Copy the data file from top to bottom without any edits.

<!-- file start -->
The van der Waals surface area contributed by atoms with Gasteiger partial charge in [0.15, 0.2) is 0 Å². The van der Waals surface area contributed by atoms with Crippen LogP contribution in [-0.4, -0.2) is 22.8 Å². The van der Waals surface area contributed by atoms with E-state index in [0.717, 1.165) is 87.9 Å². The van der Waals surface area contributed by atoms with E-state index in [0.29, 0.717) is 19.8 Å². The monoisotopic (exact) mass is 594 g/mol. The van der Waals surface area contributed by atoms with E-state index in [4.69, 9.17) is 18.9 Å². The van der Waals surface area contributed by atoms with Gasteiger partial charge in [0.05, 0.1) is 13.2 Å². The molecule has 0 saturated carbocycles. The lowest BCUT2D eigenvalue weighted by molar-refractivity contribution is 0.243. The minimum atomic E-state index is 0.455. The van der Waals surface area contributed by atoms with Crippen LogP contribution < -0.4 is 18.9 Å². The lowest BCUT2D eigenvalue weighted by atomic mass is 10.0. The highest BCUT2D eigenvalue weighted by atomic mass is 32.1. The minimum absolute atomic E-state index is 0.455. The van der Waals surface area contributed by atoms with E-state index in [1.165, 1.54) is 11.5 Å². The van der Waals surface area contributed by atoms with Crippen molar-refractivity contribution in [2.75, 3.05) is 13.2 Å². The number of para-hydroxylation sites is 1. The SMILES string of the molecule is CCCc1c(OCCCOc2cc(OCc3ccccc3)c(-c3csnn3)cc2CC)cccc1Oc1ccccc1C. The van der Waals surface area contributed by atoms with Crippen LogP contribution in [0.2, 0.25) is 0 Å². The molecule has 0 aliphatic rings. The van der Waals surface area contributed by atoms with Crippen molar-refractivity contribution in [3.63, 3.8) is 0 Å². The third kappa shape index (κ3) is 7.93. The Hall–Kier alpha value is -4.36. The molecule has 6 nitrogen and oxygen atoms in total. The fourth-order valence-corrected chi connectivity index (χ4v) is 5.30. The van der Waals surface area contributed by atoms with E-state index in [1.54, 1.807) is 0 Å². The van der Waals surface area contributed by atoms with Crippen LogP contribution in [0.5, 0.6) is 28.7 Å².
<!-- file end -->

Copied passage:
The van der Waals surface area contributed by atoms with Gasteiger partial charge in [0.15, 0.2) is 0 Å². The van der Waals surface area contributed by atoms with Crippen LogP contribution in [-0.4, -0.2) is 22.8 Å². The van der Waals surface area contributed by atoms with E-state index in [0.717, 1.165) is 87.9 Å². The van der Waals surface area contributed by atoms with E-state index in [0.29, 0.717) is 19.8 Å². The monoisotopic (exact) mass is 594 g/mol. The van der Waals surface area contributed by atoms with E-state index in [4.69, 9.17) is 18.9 Å². The van der Waals surface area contributed by atoms with Gasteiger partial charge in [0.05, 0.1) is 13.2 Å². The molecule has 0 saturated carbocycles. The lowest BCUT2D eigenvalue weighted by molar-refractivity contribution is 0.243. The minimum atomic E-state index is 0.455. The van der Waals surface area contributed by atoms with Crippen LogP contribution < -0.4 is 18.9 Å². The lowest BCUT2D eigenvalue weighted by atomic mass is 10.0. The highest BCUT2D eigenvalue weighted by atomic mass is 32.1. The minimum absolute atomic E-state index is 0.455. The van der Waals surface area contributed by atoms with E-state index in [1.165, 1.54) is 11.5 Å². The van der Waals surface area contributed by atoms with Crippen molar-refractivity contribution in [2.75, 3.05) is 13.2 Å². The number of para-hydroxylation sites is 1. The SMILES string of the molecule is CCCc1c(OCCCOc2cc(OCc3ccccc3)c(-c3csnn3)cc2CC)cccc1Oc1ccccc1C. The van der Waals surface area contributed by atoms with Crippen LogP contribution in [0.2, 0.25) is 0 Å². The molecule has 0 aliphatic rings. The van der Waals surface area contributed by atoms with Crippen molar-refractivity contribution in [3.63, 3.8) is 0 Å². The third kappa shape index (κ3) is 7.93. The Hall–Kier alpha value is -4.36. The molecule has 6 nitrogen and oxygen atoms in total. The fourth-order valence-corrected chi connectivity index (χ4v) is 5.30. The van der Waals surface area contributed by atoms with E-state index in [1.54, 1.807) is 0 Å². The van der Waals surface area contributed by atoms with Crippen LogP contribution in [0.5, 0.6) is 28.7 Å².